A Safe Pair of Hands; the Insiders Rhona's Psychological Techniques Aid Emergency Decision-Making
Byline: Graeme Smith
ON the face of it, the skills required to command an oil platform and be responsible the lives of scores of men in the North Sea may not resemble those of a surgeon performing a crucial operation in a hospital.
But both are high risk with disastrous consequences if the teams involved make a significant error.
Both disciplines have common problems and opportunities - and both can learn from the aviation industry.
For around quarter of a century Rhona Flin, Professor of Applied Psychology and Director of the Industrial Psychology Research Centre at the University of Aberdeen, has been helping make the oil industry a safer place to work.
More recently her work has been helping health services in the UK and around the globe eliminate avoidable mistakes for which some people pay the ultimate price.
She and her team investigate how human factors can influence safety and how we can learn lessons from both the way people do things successfully and incidents where mistakes have had terrible consequences.
An example of the latter was the tragic death of Elaine Bromiley in 2005 after anaesthetists were unable to place a breathing tube down her throat during a minor operation.
Instead of using the emergency procedure of puncturing her throat in a tracheotomy, doctors panicked and struggled for 20 minutes to insert the tube and by then, she had suffered irreversible brain damage.
In marked contrast was the calm behaviour of the pilot of a US passenger plane which hit a flock of geese during takeoff. He remained calm, made all the correct decisions and landed the aircraft safely on the Hudson River saving the lives of all 155 passengers because he had rehearsed emergency landings in simulators many times before.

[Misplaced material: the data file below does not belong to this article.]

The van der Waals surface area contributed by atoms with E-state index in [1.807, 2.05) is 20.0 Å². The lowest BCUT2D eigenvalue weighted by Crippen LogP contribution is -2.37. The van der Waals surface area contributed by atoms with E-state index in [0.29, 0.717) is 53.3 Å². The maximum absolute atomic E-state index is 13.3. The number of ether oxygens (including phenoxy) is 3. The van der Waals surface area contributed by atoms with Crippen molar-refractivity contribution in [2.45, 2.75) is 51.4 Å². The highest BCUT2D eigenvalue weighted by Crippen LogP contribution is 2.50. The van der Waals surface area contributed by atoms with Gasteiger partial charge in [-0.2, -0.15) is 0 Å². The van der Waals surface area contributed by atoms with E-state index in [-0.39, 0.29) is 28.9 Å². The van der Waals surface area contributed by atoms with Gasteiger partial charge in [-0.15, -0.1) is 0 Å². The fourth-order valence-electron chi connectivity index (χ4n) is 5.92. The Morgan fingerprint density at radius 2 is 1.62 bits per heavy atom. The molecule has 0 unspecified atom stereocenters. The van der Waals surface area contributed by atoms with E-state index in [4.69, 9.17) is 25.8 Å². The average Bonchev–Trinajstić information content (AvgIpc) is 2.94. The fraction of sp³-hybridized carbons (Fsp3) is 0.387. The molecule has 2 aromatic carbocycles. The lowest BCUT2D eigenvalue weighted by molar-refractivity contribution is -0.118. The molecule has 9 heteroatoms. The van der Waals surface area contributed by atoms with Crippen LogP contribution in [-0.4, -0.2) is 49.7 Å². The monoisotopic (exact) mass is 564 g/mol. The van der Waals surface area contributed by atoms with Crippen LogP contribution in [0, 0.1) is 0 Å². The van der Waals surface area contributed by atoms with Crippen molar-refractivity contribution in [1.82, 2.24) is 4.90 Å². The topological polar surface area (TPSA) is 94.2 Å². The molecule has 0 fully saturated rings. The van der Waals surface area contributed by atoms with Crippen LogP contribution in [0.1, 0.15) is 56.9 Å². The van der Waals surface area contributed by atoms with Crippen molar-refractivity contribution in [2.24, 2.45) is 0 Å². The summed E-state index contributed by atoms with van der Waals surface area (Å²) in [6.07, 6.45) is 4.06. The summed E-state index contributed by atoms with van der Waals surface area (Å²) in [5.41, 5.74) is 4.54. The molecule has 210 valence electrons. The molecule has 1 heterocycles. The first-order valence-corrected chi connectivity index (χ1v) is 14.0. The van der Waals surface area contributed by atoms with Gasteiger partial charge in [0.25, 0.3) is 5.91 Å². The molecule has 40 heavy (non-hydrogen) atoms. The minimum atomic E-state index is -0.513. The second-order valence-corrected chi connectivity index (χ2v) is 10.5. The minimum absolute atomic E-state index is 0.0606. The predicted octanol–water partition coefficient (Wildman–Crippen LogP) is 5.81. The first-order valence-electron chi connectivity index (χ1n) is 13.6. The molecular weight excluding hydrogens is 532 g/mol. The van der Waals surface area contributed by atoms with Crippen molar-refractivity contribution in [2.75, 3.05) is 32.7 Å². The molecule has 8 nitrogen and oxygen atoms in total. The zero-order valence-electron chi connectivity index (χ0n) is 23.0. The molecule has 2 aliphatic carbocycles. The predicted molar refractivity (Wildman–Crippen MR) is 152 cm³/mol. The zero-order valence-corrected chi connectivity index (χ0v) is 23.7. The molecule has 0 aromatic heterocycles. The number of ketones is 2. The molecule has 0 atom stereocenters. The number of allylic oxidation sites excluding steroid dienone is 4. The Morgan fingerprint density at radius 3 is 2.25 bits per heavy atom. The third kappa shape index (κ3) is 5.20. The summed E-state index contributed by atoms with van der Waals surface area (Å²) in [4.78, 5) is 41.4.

The use of simulators in the oil industry and now in the medical world is growing rapidly - driven by the work of Professor Flin and fellow behavioural psychologists.
But it was to the advertising industry rather than the industrial world that attracted Rhona when she moved from Glasgow to study in Aberdeen.
She is the daughter of Ewen Bain, one of Scotland's most famous cartoonists and creator of Angus Og who entertained Daily Record readers for 30 years.
After completing her PhD in cognitive psychology and memory she joined a team involved in applied work looking at eyewitness identification and working with the police on photofit and lineups.
That whetted her appetite for real-world problems and when she moved to Robert Gordon University for a lectureship, she began working with industry through the Business School. She said before the Piper Alpha disaster in 1988 she had already started to look at stress in offshore occupations but there was little enthusiasm for the involvement of a psychologist investigating what was going on in the UK industry - in marked contrast to the Norwegian sector.
Rhona said: "At that time it was very hard to get a psychology researcher on to a platform or rig to do any work, yet the Norwegians, from the very earliest days of their industry, had psychologists and other social scientists studying aspects of offshore working life."
But that changed when the Lord Cullen report into the disaster and the loss of 167 lives highlighted how human factors had not only influenced the cause but also the poor emergency response. …